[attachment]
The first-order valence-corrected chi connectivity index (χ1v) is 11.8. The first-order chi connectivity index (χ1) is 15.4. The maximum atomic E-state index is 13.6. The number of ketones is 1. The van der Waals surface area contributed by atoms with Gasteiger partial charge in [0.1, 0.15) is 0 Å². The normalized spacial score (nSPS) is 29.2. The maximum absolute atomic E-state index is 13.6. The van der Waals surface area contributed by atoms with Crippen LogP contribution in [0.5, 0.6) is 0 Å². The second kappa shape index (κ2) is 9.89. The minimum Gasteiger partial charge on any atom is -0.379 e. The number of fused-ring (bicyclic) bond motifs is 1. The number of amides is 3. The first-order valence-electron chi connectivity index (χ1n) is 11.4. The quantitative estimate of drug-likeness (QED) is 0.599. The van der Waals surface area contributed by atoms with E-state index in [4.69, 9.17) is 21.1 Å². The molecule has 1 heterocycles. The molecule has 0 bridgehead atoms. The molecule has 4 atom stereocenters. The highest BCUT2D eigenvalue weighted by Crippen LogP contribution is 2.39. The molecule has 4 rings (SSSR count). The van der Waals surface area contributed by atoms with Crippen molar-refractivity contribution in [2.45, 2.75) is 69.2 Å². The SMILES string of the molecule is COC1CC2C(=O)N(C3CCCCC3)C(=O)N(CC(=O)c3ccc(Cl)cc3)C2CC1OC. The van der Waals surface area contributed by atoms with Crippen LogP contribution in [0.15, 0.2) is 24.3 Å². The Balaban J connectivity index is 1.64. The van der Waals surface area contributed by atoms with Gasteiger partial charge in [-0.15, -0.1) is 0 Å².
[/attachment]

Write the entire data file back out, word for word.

The first-order valence-corrected chi connectivity index (χ1v) is 11.8. The first-order chi connectivity index (χ1) is 15.4. The maximum atomic E-state index is 13.6. The number of ketones is 1. The van der Waals surface area contributed by atoms with Gasteiger partial charge in [0.1, 0.15) is 0 Å². The normalized spacial score (nSPS) is 29.2. The maximum absolute atomic E-state index is 13.6. The van der Waals surface area contributed by atoms with Crippen LogP contribution in [0.5, 0.6) is 0 Å². The second kappa shape index (κ2) is 9.89. The minimum Gasteiger partial charge on any atom is -0.379 e. The number of fused-ring (bicyclic) bond motifs is 1. The number of amides is 3. The first-order valence-electron chi connectivity index (χ1n) is 11.4. The quantitative estimate of drug-likeness (QED) is 0.599. The van der Waals surface area contributed by atoms with E-state index in [4.69, 9.17) is 21.1 Å². The molecule has 1 heterocycles. The molecule has 0 bridgehead atoms. The molecule has 4 atom stereocenters. The highest BCUT2D eigenvalue weighted by Crippen LogP contribution is 2.39. The molecule has 4 rings (SSSR count). The van der Waals surface area contributed by atoms with Crippen molar-refractivity contribution in [2.45, 2.75) is 69.2 Å². The SMILES string of the molecule is COC1CC2C(=O)N(C3CCCCC3)C(=O)N(CC(=O)c3ccc(Cl)cc3)C2CC1OC. The van der Waals surface area contributed by atoms with Crippen LogP contribution in [0.15, 0.2) is 24.3 Å². The Balaban J connectivity index is 1.64. The van der Waals surface area contributed by atoms with Gasteiger partial charge in [-0.15, -0.1) is 0 Å².